Vitamin D Status in Small Vessel and Large Vessel Ischemic Stroke Patients: A Case–control Study

Document Type : Original Article


1 Medical Students' Research Center, School of Medicine, Isfahan University of Medical Sciences, Isfahan; Isfahan Neurosciences Research Center, Alzahra Hospital, Isfahan, Iran

2 Medical Students' Research Center, School of Medicine, Isfahan University of Medical Sciences, Isfahan, Iran

3 Alzahra Hospital, Isfahan University of Medical Sciences, Isfahan, Iran

4 Isfahan Neurosciences Research Center, Alzahra Hospital, Isfahan University of Medical Sciences, Isfahan; Alzahra Hospital, Isfahan University of Medical Sciences, Isfahan, Iran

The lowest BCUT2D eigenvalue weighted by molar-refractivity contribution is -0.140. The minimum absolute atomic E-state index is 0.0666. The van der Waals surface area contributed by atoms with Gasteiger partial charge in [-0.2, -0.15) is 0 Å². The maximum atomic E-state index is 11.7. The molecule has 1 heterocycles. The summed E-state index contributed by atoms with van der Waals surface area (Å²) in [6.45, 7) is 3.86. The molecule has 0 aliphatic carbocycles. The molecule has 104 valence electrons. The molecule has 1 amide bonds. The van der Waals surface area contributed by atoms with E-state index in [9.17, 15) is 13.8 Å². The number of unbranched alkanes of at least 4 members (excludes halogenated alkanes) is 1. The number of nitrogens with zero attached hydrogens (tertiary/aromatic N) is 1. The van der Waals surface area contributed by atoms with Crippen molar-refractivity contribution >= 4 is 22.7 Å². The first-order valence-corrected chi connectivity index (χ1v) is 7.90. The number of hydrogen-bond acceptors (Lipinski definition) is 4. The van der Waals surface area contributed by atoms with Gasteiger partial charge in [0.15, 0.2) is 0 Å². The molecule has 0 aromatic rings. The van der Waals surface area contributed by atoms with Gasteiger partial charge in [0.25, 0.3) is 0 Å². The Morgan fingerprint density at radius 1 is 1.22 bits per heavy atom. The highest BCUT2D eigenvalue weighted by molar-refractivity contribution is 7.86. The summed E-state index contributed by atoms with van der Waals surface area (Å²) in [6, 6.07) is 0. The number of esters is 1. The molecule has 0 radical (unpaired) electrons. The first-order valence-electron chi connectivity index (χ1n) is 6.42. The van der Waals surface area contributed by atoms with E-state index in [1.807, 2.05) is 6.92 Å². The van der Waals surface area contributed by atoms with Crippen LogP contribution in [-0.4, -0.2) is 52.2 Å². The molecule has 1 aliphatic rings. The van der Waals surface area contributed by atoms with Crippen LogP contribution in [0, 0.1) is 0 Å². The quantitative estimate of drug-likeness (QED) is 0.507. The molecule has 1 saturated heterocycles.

Background: Vitamin D insufficiency is a globally widespread issue. Recent studies have reported a high prevalence of Vitamin D deficiency in Middle-East countries. Studies have shown negative effects of Vitamin D deficiency on endothelium and related diseases such as ischemic brain stroke. Here, we assessed Vitamin D status in patients with different types of ischemic brain stroke and control group. Materials and Methods: Seventy-five patients (49.3% small vessel, 50.7% large vessel) and 75 controls, matched for age (68.01 ± 10.94 vs. 67.64 ± 10.24) and sex (42 male and 33 female) were recruited. 25(OH) D levels were measured by Chemiluminescence immunoassay. 25(OH) D status was considered as severely, moderately, or mildly deficient and normal with 25(OH) D levels of less than 5, 5-10, 10-16, and >16 ng/ml, respectively. Results: Mean ± standard error concentration of 25(OH) D in cases and controls were 17.7 ± 1.5 and 26.9 ± 1.6 (P = 0.0001), respectively. Mild, moderate, and severe Vitamin D deficiency were observed in 10.8%, 32.4%, 8.1% vs. 34.3%, 31.5%, 9.5% of small vessel and large vessel group, respectively. 21.7% of the controls were Vitamin D deficient. Vitamin D deficiency was significantly associated with higher risk for ischemic stroke, (P = 0.000, OR = 7.17, 95% confidence interval: 3.36–15.29). 25(OH) D levels were significantly higher in control group comparing to small vessel (26.9 ± 1.6 vs. 20.59 ± 2.6 P < 0.05) and large vessel (26.9 ± 1.6 vs. 13.4 ± 1.3 P < 0.001) stroke patients. Small vessel group had significantly higher levels of Vitamin D than large vessel (P < 0.05). Conclusion: Vitamin D deficiency significantly increases the risk of ischemic stroke, favoring the types with the pathogenesis of large vessel strokes.


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